The Louisiana State Penitentiary (known as Angola, and nicknamed the "Alcatraz of the South" and "The Farm") is a maximum-security prison farm in Louisiana operated by the Louisiana Department of Public Safety & Corrections. It is named "Angola" after the former plantation that occupied this territory. The plantation was named for the African country that was the origin of many slaves brought to Louisiana.
Angola is the largest maximum-security prison in the United States with 6,300 prisoners and 1,800 staff, including corrections officers, janitors, maintenance, and wardens. Located in West Feliciana Parish, the prison is set between oxbow lakes on the east side of a bend of the Mississippi River, so it is surrounded on three sides by water. It lies less than two miles south of Louisiana's straight east-west border with Mississippi. The 18,000-acre (7,300 ha) of land the prison sits on was known before the American Civil War as the Angola Plantations and was owned by Isaac Franklin. The prison is located at the end of Louisiana Highway 66, around 22 miles (35 km) northwest of St. Francisville.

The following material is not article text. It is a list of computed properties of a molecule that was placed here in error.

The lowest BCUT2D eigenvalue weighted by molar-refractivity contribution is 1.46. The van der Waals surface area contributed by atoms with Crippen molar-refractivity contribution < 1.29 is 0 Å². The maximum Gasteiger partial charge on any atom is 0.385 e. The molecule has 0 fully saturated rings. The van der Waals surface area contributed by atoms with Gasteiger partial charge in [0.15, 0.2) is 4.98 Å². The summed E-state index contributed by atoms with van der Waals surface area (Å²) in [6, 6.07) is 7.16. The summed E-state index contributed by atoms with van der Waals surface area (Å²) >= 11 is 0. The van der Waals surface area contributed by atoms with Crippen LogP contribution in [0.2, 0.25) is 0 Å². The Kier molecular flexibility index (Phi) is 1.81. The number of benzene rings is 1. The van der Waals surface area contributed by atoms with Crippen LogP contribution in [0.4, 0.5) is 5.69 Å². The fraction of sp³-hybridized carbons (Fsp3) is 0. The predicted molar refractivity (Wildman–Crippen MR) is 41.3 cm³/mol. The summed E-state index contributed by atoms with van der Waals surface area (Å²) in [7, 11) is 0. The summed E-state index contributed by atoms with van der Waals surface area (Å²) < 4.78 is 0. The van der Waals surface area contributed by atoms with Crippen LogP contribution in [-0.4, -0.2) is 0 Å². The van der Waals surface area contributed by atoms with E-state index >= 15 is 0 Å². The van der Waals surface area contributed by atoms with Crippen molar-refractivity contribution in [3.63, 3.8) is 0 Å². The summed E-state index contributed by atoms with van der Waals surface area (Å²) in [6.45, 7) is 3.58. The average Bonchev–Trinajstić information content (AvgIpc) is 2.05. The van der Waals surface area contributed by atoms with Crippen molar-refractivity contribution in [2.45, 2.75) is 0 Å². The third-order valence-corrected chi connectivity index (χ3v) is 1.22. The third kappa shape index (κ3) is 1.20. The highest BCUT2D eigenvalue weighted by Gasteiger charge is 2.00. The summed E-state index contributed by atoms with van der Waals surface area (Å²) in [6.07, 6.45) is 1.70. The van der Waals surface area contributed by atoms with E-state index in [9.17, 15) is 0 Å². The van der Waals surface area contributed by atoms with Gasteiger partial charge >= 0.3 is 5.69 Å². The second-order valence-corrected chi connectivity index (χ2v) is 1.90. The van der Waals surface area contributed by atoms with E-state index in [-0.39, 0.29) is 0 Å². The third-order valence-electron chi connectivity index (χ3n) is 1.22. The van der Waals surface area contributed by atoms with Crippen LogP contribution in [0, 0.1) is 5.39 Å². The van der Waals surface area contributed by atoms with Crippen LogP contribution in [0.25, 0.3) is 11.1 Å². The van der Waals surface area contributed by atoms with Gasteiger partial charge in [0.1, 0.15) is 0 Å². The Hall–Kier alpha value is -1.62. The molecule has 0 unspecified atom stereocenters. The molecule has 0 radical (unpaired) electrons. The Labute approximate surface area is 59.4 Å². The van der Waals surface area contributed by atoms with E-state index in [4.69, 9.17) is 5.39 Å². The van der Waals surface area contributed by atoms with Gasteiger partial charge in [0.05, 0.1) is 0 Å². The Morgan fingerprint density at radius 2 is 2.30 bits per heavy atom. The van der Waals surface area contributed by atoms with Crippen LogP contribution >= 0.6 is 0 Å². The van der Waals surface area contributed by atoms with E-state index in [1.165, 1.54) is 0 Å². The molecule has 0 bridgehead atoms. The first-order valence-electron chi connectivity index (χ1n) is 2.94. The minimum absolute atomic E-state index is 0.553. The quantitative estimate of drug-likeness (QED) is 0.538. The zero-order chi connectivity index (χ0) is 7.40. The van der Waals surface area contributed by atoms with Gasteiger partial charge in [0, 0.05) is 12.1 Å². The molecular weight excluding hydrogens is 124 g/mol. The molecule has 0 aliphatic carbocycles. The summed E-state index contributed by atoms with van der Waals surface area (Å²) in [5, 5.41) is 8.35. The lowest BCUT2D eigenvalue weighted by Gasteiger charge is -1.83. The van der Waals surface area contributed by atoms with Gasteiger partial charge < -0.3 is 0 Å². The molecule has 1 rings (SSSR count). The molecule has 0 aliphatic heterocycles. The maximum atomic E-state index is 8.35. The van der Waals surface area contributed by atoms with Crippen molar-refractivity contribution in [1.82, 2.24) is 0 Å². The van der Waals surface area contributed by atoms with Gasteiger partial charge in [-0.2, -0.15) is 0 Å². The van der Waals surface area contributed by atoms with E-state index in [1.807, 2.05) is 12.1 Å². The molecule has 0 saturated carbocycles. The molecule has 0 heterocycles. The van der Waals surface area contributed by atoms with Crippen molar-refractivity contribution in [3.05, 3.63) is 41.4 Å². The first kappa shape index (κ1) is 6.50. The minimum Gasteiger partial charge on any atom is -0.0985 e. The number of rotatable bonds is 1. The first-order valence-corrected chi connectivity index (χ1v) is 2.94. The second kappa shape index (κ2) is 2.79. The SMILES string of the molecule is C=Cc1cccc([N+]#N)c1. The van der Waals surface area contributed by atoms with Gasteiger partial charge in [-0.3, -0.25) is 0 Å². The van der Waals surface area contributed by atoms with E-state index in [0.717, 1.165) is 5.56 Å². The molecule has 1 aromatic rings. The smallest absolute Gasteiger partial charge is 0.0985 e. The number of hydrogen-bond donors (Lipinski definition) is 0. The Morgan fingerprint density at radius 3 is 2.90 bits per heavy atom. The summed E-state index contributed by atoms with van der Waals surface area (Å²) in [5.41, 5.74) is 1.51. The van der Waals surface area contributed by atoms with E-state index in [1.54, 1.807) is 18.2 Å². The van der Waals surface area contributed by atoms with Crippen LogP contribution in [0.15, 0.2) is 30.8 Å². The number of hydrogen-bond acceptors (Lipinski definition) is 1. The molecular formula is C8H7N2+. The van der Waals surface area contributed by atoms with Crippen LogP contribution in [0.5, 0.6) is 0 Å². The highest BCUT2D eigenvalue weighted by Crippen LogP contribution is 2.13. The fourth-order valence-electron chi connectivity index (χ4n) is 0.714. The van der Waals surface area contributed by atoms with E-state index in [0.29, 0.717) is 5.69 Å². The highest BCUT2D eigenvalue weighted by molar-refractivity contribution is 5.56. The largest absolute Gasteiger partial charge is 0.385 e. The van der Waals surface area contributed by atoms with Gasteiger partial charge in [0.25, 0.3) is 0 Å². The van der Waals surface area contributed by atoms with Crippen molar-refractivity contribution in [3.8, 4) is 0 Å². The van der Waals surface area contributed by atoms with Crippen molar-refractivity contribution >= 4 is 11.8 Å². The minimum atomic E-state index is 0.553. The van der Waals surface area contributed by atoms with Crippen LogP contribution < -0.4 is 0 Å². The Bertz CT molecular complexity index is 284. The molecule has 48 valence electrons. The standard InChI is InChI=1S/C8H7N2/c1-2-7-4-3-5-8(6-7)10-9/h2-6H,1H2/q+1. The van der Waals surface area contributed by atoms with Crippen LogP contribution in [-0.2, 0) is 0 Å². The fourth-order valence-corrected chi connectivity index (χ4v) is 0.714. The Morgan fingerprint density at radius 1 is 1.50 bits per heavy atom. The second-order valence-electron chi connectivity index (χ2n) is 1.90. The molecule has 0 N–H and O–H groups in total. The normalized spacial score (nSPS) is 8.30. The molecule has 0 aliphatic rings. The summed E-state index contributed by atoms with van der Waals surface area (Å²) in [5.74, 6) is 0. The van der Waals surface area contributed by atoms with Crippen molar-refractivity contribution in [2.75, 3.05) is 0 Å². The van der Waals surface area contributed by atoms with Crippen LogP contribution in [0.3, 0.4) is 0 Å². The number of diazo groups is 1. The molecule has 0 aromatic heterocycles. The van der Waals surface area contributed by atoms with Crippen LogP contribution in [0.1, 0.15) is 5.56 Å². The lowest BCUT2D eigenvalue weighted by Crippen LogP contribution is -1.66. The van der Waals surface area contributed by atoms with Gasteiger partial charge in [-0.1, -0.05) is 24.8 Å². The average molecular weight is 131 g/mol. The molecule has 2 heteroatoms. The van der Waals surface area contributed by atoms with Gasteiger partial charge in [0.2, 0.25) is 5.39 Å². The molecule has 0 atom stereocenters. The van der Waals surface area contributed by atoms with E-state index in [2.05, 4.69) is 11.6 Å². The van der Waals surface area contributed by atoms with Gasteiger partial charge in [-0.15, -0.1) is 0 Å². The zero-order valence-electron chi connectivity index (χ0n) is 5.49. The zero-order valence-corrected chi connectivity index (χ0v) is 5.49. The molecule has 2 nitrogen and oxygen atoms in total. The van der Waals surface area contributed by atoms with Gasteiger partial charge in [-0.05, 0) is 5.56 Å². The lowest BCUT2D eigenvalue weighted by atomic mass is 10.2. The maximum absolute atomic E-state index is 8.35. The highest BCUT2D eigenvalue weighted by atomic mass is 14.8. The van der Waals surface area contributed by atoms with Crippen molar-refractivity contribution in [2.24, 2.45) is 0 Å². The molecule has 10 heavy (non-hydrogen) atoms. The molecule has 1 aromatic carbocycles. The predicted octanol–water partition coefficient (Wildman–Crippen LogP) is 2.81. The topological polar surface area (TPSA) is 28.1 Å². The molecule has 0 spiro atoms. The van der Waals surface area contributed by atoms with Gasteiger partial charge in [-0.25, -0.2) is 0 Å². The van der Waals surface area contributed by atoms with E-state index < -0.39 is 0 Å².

Burl Cain served as the warden from 1995 to March 7, 2016. He was known for making numerous improvements and lowering the rate of violence at the prison, but court challenges to harsh conditions there have continued. Death row for men and the state execution chamber for both sexes are located at the Angola facility.